Makeshift Instructions for Vigilant Girls. Erika Meitner. Anhinga Press, 2011, 83 pp. $17.00.
Meitner’s third book provides us with an extraordinary number of encounters – from the creepy school photographer to aliens to high school boys to bride and groom. Although this is her third volume, this manuscript was completed before the manuscript of her second published collection, and there are distinct resonances between this collection and both of her previous ones. The voices of this volume speak more like those of her first collection, Inventory at the All-Night Drugstore, in their sassiness and in the wide variety of the poem settings. But her reflections on place and relationship bear a striking resemblance to top- ics that Meitner came to more fully recognize in her second published collection, Ideal Cities.
This volume is a very chatty book; the voices of this collection are those of girls and women learning to navigate their worlds. To supple- ment their voices, Meitner also borrows from the language of a variety of sources which populate their worlds, such as the language of a US Customs Declaration Form in ‘Quisiera Declarar,’ or the language of prayers in ‘Blow’ and the language of news broadcasts in ‘Electric Girls’ and ‘Instructions for Vigilant Girls’.
The book’s three parts provide an arc of instructions that trace the time from the uncomfortable early edge of puberty to adulthood to an adult period that looks back on the journey. The first part of this book is perhaps the most tentative and halting, echoing the youth of its speakers. With each of the two subsequent sections, the reflections grow deeper, and the wisdom increases alongside the self-assurance of the speakers. In the first section, ‘makeshift instructions for vigilant girls,’ these speakers attempt to navigate puberty, high school, first crushes and sex, and relationships with one another. Meitner manages to capture the sense of uncertainty of her teenage speakers, caught in the sex-ex classroom through language pinpointing the anxiety, woes and hopes of these young speakers. But the voice that tells this also is sometimes a voice looking back on those days. Ruefully, the poet comments,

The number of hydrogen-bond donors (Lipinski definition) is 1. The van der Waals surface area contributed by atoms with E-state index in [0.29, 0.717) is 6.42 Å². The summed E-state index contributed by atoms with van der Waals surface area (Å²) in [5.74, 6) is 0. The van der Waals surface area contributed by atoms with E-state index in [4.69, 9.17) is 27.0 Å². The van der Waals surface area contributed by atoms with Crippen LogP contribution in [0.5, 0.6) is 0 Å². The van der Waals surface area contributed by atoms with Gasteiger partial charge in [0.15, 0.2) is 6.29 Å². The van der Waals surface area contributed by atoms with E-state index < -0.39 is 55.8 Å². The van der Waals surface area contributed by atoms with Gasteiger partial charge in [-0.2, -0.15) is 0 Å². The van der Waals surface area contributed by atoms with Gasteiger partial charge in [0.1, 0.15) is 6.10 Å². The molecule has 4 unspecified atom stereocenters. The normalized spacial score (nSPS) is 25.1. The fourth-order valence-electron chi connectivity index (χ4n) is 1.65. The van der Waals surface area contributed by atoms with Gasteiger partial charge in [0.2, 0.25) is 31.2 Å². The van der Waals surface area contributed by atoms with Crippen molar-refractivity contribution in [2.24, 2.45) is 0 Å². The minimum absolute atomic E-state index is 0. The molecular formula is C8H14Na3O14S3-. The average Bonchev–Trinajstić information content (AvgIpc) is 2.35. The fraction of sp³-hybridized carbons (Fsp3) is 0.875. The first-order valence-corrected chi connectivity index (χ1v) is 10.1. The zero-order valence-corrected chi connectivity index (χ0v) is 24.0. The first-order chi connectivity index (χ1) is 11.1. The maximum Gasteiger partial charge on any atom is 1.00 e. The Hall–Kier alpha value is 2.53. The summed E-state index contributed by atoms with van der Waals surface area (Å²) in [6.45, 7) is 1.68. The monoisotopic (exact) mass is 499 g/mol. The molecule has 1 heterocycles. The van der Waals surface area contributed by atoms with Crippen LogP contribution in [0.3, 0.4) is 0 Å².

‘Someone needs to remind them, in the silence
of the beep – the longest hanging moment ever –
that we don’t need to ask forgiveness for exploring fingers,
roving lips and tangled limbs…
… The force that drives all flesh
exhausts, exalts, raises us up, ecstatic.’
And with this, we see Meitner’s primary exploration, which is not merely a set of instructions but the makeshift nature of both what would suffice or what is needed. In short, the speakers themselves, in their par- ticular situations, are of importance, because of the way the reader can relate to each. She further creates community through the trope of the speaker speaking across the years to a former self, and among the voices that speak in the poems, creating a virtual community of women. In the second section, ‘the contact notes,’ we see the first fruits of earned wis- doms. The third part, ‘domestic spasm,’ arguably the most formally and thematically daring, in which the speakers see themselves close to or in the present, and reflect upon what the self needs now. In many ways, this collection is a collection of stories; yet the poems of this collection rely on a variety of narratives. Many root themselves in the little vignettes that have made up a life – or lives – that a girl or woman has gone through: the discomfort of the sex-ex classroom. First sex. Crushes. Booty calls. And some more fantastical, such as alien abduction.
This third collection of Meitner’s continues to offer reflections on a number of topics that she has begun elsewhere to discuss, while providing new voices and new reflections into her poetry. It is a wonderful addition to the two volumes she has already brought forth.